Tell us about your new start-up Jobbatical. How did this project come about?
Jobbatical is based on my belief that working as we know it is broken and is changing. Come to think of it then there is a similarity to television business. Work also has been linear – a company hires a person and the person goes to work at certain times. The linear way of working is like an on-going program where some of the content is useful and some of it a waste of time. Similarly to television, work is changing to an on-demand model. Both individuals and employers want to increase their flexibility and therefore professional contractual working is becoming the name of the game.
Jobbatical actually started from my own experience. I decided to take a break from doing television business in the Baltics and broaden my outlook. I discovered that despite the fact that mid-career breaks and flexible working are becoming more and more popular that nobody is actually using that talent pool. I would have loved to jump on a team and help to build up a television channel in Kenya for example having all the competence to do it. As I had also been sitting on the entrepreneur and manager side of the table then I saw real value in a platform where companies could access talent ready to jump in for the short term to solve certain problems matching their competence without having the whole hassle with the hiring process.
What do you feel Jobbatical is aspiring to be as a business? Do you feel it has the legs to be a long-term effort for decades to come? Do you think you will stay with it for the duration?
I believe that in 3-5 years many people will be working on a project-to-project basis and across borders. In many cases competence is what matters and it does not really matter where the person is from. Intuit’s research in the US forecasting that by 2020 60 million Americans will be freelancers supports that thesis. Jobbatical wants to be part of that change.
The business climate in Estonia is touted as a start-up haven, but is this really case? Estonia is not the richest of countries and the human capital often flees abroad.
I think there are two sides to it. On one hand many Europeans and Americans would be amazed how easy it is to do business and be a citizen in Estonia. I do not honestly remember when I last saw a state official since we do everything online with an ID-card or Mobile-ID. Income tax declaration = 10 minutes of work online. Signing documents = 1 minute. Participating in elections = 1 minute. The layer of bureaucracy is thin and that time can be put into work and productivity. On the other hand the Estonian market is small and therefore the aim is to get to the international markets. And often that means also that it would be reasonable to move at least part of the operations into the biggest markets to be close to the clients. Therefore talent leaves not because it is bad to live in Estonia – I am quite sure most of them long for the simplicity our state offers. They leave because a small country cannot really fulfill their ambition. It is the big fish in a small pond vs small fish in a big pond dilemma. If the flight connections to Tallinn would improve then it would make it easier to live in Estonia and run a global business.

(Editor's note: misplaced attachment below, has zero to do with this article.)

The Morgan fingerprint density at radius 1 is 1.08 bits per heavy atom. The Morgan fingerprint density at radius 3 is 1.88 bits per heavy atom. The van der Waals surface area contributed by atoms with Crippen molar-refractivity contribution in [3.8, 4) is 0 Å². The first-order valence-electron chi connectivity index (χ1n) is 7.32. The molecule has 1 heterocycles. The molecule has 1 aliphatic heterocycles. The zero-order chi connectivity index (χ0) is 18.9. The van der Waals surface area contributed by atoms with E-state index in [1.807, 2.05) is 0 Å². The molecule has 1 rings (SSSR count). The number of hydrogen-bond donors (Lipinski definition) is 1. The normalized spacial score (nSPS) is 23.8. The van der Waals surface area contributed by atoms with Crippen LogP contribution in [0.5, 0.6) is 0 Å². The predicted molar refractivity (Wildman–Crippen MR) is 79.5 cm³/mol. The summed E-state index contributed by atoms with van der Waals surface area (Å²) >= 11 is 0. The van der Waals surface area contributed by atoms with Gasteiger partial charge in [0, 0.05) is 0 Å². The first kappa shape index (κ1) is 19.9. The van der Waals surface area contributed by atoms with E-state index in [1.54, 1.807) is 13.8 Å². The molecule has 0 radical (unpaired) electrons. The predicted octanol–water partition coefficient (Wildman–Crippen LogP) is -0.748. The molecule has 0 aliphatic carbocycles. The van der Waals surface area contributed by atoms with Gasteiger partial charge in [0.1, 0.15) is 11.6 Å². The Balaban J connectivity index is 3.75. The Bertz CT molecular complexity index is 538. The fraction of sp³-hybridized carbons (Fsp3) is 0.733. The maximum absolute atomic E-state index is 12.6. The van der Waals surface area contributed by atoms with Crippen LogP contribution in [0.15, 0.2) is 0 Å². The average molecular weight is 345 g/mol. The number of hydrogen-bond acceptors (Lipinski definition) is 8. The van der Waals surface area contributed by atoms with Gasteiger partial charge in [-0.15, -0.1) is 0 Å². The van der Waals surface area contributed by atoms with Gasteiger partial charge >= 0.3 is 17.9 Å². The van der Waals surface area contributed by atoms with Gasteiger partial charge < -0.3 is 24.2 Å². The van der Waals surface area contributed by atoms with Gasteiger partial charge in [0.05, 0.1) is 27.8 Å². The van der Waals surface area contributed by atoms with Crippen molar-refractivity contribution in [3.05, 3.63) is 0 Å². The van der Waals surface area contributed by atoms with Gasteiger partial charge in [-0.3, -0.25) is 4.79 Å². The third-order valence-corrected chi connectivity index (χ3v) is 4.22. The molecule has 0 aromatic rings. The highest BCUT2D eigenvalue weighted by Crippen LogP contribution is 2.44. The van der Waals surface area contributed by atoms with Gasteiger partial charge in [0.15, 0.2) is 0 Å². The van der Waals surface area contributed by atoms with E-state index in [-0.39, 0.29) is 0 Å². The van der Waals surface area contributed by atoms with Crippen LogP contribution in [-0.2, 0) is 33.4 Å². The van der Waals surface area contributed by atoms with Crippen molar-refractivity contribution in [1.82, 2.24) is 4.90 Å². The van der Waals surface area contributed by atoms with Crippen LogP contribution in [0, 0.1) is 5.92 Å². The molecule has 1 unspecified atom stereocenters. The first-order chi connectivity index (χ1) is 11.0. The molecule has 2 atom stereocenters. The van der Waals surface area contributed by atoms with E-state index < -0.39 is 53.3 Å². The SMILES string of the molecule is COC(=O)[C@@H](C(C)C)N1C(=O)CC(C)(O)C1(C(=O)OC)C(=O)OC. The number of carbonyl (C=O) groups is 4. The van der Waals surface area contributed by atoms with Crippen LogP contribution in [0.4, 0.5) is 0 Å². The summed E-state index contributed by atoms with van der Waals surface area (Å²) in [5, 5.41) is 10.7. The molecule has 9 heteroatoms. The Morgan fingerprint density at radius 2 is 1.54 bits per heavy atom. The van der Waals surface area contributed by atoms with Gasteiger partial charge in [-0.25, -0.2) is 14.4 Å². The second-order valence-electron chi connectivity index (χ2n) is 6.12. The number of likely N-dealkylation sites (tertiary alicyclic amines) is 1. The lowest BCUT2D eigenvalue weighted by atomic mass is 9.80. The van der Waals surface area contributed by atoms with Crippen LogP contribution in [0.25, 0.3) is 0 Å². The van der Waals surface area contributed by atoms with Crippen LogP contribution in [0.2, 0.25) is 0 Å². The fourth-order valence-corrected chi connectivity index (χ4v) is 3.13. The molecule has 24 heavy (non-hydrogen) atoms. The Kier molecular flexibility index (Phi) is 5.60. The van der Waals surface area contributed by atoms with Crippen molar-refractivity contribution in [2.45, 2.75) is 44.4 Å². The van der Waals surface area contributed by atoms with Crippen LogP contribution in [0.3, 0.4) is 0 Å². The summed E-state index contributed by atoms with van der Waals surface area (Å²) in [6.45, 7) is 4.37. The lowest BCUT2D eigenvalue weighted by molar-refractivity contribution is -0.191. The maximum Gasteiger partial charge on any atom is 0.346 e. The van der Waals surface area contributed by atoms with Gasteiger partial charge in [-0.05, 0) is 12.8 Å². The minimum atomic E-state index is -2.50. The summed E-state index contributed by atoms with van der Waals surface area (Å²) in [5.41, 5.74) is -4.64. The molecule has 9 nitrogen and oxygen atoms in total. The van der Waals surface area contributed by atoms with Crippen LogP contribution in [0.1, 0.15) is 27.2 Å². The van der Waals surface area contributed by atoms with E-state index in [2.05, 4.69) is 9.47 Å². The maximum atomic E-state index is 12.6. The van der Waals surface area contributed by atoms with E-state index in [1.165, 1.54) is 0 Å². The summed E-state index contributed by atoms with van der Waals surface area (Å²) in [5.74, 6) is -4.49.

As a “serial” entrepreneur are any other start-ups on the horizon?
If there is something I have learned over the past thirteen years then it is the importance of focus, focus, focus.
Any patents up your sleeve?
I have two utility models (one form of a patent) and several design solutions up my sleeve.
In the world today, who do you really admire?
You know how in the music industry the long tail has in many ways taken over the industry - there used to be superstars and now are thousands of stars. I think this change has happened in all fields and there are so many amazing people to follow and learn from that pointing out few is difficult. I certainly admire people like Elon Musk and Richard Branson, who have been crazy enough to think they can change the world and in the process have actually done it. But the person I admire the most is my husband (tech investor Allen Martinson), whose ability and devotion to work and curiosity about the world and knowledge is just mind-blowing. I look at him and that in many ways inspires me to try to be better every day.